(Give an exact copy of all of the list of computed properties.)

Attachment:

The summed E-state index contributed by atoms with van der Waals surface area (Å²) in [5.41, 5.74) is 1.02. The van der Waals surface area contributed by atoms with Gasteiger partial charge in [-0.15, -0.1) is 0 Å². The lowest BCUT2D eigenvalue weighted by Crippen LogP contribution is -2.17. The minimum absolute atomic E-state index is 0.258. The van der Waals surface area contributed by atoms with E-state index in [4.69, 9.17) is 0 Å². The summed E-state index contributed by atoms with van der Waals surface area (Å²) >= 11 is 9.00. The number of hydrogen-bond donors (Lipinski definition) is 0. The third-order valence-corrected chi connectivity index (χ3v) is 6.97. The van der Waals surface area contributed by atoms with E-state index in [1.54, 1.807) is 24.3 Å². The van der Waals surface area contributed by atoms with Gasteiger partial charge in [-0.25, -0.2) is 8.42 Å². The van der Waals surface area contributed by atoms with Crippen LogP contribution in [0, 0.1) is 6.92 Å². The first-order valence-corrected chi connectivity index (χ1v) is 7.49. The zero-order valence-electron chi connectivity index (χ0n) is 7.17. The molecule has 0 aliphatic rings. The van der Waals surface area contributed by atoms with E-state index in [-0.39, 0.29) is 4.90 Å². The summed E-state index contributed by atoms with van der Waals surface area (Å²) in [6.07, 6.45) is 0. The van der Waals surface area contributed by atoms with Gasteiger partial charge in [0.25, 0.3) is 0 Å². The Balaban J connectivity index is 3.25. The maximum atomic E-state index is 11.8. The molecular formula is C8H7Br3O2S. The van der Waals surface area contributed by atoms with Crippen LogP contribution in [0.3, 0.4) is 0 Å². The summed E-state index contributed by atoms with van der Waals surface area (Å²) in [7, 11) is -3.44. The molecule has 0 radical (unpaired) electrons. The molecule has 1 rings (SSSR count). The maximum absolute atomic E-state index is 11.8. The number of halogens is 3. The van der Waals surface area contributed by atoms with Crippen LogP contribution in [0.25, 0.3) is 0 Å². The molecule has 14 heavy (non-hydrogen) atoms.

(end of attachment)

The summed E-state index contributed by atoms with van der Waals surface area (Å²) in [5.41, 5.74) is 1.02. The van der Waals surface area contributed by atoms with Gasteiger partial charge in [-0.15, -0.1) is 0 Å². The lowest BCUT2D eigenvalue weighted by Crippen LogP contribution is -2.17. The minimum absolute atomic E-state index is 0.258. The van der Waals surface area contributed by atoms with E-state index in [4.69, 9.17) is 0 Å². The summed E-state index contributed by atoms with van der Waals surface area (Å²) >= 11 is 9.00. The number of hydrogen-bond donors (Lipinski definition) is 0. The third-order valence-corrected chi connectivity index (χ3v) is 6.97. The van der Waals surface area contributed by atoms with E-state index in [1.54, 1.807) is 24.3 Å². The van der Waals surface area contributed by atoms with Gasteiger partial charge in [-0.25, -0.2) is 8.42 Å². The van der Waals surface area contributed by atoms with Crippen LogP contribution in [0, 0.1) is 6.92 Å². The first-order valence-corrected chi connectivity index (χ1v) is 7.49. The zero-order valence-electron chi connectivity index (χ0n) is 7.17. The molecule has 0 aliphatic rings. The van der Waals surface area contributed by atoms with E-state index in [-0.39, 0.29) is 4.90 Å². The summed E-state index contributed by atoms with van der Waals surface area (Å²) in [6.07, 6.45) is 0. The van der Waals surface area contributed by atoms with Gasteiger partial charge in [0.25, 0.3) is 0 Å². The Balaban J connectivity index is 3.25. The maximum atomic E-state index is 11.8. The molecular formula is C8H7Br3O2S. The van der Waals surface area contributed by atoms with Crippen LogP contribution in [0.3, 0.4) is 0 Å². The summed E-state index contributed by atoms with van der Waals surface area (Å²) in [7, 11) is -3.44. The molecule has 0 radical (unpaired) electrons. The molecule has 1 rings (SSSR count). The maximum absolute atomic E-state index is 11.8. The number of halogens is 3. The van der Waals surface area contributed by atoms with Crippen LogP contribution in [0.25, 0.3) is 0 Å². The molecule has 14 heavy (non-hydrogen) atoms.